Effects of statin intensity and adherence on the long-term prognosis after acute ischemic stroke

Jinkwon Kim, Hye Sun Lee, Chung Mo Nam, Ji Hoe Heo

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50 Citations (Scopus)


Background and Purpose-Statin is an established treatment for secondary prevention after ischemic stroke. However, the effects of statin intensity and adherence on the long-term prognosis after acute stroke are not well known. Methods-This retrospective cohort study using a nationwide health insurance claim data in South Korea included patients admitted with acute ischemic stroke between 2002 and 2012. Statin adherence and intensity were determined from the prescription data for a period of 1 year after the index stroke. The primary outcome was a composite of recurrent stroke, myocardial infarction, and all-cause mortality. We performed multivariate Cox proportional regression analyses. Results-We included 8001 patients with acute ischemic stroke. During the mean follow-up period of 4.69±2.72 years, 2284 patients developed a primary outcome. Compared with patients with no statin, adjusted hazard ratios (95% confidence interval) were 0.74 (0.64-0.84) for good adherence, 0.93 (0.79-1.09) for intermediate adherence, and 1.07 (0.95-1.20) for poor adherence to statin. Among the 1712 patients with good adherence, risk of adverse events was lower in patients with highintensity statin (adjusted hazard ratio [95% confidence interval], 0.48 [0.24-0.96]) compared with those with low-intensity statin. Neither good adherence nor high intensity of statin was associated with an increased risk of hemorrhagic stroke. Conclusions-After acute ischemic stroke, high-intensity statin therapy with good adherence was significantly associated with a lower risk of adverse events.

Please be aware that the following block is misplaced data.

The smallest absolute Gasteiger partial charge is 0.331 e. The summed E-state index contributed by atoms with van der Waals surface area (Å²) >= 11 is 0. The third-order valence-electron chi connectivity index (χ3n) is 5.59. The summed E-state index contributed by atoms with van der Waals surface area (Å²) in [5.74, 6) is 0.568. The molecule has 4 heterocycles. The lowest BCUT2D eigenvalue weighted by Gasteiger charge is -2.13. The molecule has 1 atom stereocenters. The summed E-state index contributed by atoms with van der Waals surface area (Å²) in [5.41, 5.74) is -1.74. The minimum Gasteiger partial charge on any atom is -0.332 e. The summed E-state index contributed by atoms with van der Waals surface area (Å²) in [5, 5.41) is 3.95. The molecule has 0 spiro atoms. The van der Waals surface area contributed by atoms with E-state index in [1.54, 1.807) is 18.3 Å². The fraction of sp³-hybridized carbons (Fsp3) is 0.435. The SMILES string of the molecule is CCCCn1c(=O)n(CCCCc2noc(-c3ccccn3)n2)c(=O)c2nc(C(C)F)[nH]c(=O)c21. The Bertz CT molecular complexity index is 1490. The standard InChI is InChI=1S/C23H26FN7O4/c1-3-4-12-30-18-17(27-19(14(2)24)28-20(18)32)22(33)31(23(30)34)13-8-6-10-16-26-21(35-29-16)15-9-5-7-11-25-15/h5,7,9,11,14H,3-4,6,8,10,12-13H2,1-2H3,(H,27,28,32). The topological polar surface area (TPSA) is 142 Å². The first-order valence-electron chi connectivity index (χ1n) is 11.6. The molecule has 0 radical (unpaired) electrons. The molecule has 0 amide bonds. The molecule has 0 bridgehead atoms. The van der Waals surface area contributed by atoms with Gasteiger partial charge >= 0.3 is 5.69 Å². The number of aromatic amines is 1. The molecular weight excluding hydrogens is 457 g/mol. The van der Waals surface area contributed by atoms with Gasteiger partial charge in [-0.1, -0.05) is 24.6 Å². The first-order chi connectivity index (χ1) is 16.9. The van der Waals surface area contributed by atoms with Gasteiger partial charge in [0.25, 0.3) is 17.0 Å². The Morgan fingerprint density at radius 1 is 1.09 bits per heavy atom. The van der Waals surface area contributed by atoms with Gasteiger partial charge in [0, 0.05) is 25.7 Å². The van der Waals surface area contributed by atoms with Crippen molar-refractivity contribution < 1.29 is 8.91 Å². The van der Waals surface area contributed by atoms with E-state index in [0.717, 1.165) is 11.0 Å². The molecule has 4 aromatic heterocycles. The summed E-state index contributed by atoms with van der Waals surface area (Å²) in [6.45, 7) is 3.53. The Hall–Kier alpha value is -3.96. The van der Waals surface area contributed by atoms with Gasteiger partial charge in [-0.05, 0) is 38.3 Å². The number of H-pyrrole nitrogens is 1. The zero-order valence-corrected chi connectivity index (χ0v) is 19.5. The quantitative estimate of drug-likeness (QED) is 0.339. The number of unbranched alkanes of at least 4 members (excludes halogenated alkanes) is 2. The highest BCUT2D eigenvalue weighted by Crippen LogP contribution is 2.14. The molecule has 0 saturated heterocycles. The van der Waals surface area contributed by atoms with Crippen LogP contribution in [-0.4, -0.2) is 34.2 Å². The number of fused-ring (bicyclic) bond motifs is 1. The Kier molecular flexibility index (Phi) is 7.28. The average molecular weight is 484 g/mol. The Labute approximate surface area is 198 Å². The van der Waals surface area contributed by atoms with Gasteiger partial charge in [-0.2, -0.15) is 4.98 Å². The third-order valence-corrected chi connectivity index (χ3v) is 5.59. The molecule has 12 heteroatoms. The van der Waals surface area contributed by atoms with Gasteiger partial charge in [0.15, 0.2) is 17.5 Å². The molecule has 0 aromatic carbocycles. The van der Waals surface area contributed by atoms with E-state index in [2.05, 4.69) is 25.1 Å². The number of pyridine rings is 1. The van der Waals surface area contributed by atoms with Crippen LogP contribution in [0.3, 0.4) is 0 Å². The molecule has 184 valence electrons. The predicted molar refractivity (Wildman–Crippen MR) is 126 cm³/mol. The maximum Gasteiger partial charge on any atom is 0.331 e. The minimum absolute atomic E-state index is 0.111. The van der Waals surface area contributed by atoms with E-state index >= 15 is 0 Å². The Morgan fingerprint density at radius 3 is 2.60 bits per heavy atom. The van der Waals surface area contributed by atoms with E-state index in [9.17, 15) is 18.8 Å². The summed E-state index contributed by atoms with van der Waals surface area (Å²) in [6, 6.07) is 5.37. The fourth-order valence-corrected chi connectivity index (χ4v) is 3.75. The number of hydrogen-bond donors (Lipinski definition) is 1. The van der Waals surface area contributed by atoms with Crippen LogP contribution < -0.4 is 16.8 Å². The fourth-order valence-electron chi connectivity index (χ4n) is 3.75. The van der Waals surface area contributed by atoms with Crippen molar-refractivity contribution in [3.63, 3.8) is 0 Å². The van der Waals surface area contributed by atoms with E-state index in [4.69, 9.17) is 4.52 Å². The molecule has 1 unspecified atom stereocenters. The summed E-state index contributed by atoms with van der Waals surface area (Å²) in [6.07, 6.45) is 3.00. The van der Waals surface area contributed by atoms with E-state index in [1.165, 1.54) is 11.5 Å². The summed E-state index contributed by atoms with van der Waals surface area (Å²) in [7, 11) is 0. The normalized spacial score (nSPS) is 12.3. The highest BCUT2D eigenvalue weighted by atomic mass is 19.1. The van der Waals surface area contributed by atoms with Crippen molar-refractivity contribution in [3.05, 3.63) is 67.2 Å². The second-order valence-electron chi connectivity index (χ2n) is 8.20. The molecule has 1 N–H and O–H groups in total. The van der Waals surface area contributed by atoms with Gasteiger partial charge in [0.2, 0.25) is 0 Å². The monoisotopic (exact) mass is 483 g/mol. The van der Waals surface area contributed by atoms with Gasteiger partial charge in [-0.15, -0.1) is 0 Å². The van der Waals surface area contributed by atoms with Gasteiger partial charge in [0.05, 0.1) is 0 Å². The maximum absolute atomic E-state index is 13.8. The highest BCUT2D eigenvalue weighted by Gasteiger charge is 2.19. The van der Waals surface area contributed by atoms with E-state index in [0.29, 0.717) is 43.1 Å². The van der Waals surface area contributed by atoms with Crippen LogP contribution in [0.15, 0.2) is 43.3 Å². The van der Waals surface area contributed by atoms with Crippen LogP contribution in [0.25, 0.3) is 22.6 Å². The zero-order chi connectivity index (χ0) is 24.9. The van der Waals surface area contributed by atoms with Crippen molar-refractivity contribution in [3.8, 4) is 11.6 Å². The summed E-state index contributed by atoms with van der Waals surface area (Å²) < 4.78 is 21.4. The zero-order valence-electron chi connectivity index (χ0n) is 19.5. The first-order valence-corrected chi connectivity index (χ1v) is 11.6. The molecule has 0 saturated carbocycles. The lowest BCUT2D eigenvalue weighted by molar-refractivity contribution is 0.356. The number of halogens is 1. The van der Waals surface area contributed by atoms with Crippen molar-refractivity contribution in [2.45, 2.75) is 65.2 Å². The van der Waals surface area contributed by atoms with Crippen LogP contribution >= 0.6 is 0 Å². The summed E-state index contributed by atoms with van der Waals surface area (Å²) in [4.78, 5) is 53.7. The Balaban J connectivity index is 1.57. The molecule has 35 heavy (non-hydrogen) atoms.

Original languageEnglish
Pages (from-to)2723-2730
Number of pages8
Issue number10
Publication statusPublished - 2017 Oct

Bibliographical note

Funding Information:
This work was supported by the Basic Science Research Program through the National Research Foundation of Korea (NRF) funded by the Ministry of Education (NRF-2017R1D1A1B03033382).

Publisher Copyright:
© 2017 American Heart Association, Inc.

All Science Journal Classification (ASJC) codes

  • Clinical Neurology
  • Cardiology and Cardiovascular Medicine
  • Advanced and Specialised Nursing


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